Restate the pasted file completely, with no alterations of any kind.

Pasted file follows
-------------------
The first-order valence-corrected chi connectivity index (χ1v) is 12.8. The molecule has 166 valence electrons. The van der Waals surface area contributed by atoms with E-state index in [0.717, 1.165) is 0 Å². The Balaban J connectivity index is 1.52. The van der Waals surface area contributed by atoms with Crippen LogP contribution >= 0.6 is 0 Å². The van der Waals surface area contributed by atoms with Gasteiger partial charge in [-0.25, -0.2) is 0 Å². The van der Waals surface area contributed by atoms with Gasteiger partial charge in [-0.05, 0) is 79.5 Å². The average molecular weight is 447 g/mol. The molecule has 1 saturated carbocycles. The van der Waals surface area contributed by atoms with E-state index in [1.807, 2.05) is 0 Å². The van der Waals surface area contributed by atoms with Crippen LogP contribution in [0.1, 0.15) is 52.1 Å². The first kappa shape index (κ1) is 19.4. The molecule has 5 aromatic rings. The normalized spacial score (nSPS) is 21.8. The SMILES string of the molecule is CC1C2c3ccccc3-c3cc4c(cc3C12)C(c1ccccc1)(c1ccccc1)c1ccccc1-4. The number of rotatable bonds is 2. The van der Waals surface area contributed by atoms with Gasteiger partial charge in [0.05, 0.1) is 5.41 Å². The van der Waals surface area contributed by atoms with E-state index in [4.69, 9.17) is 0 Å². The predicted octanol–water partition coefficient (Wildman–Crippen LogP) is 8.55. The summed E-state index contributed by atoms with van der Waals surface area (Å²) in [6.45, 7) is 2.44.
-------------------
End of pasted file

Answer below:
The first-order valence-corrected chi connectivity index (χ1v) is 12.8. The molecule has 166 valence electrons. The van der Waals surface area contributed by atoms with E-state index in [0.717, 1.165) is 0 Å². The Balaban J connectivity index is 1.52. The van der Waals surface area contributed by atoms with Crippen LogP contribution >= 0.6 is 0 Å². The van der Waals surface area contributed by atoms with Gasteiger partial charge in [-0.25, -0.2) is 0 Å². The van der Waals surface area contributed by atoms with Gasteiger partial charge in [-0.05, 0) is 79.5 Å². The average molecular weight is 447 g/mol. The molecule has 1 saturated carbocycles. The van der Waals surface area contributed by atoms with E-state index in [1.807, 2.05) is 0 Å². The van der Waals surface area contributed by atoms with Crippen LogP contribution in [0.1, 0.15) is 52.1 Å². The first kappa shape index (κ1) is 19.4. The molecule has 5 aromatic rings. The normalized spacial score (nSPS) is 21.8. The SMILES string of the molecule is CC1C2c3ccccc3-c3cc4c(cc3C12)C(c1ccccc1)(c1ccccc1)c1ccccc1-4. The number of rotatable bonds is 2. The van der Waals surface area contributed by atoms with Gasteiger partial charge in [0.05, 0.1) is 5.41 Å². The van der Waals surface area contributed by atoms with E-state index in [4.69, 9.17) is 0 Å². The predicted octanol–water partition coefficient (Wildman–Crippen LogP) is 8.55. The summed E-state index contributed by atoms with van der Waals surface area (Å²) in [6.45, 7) is 2.44.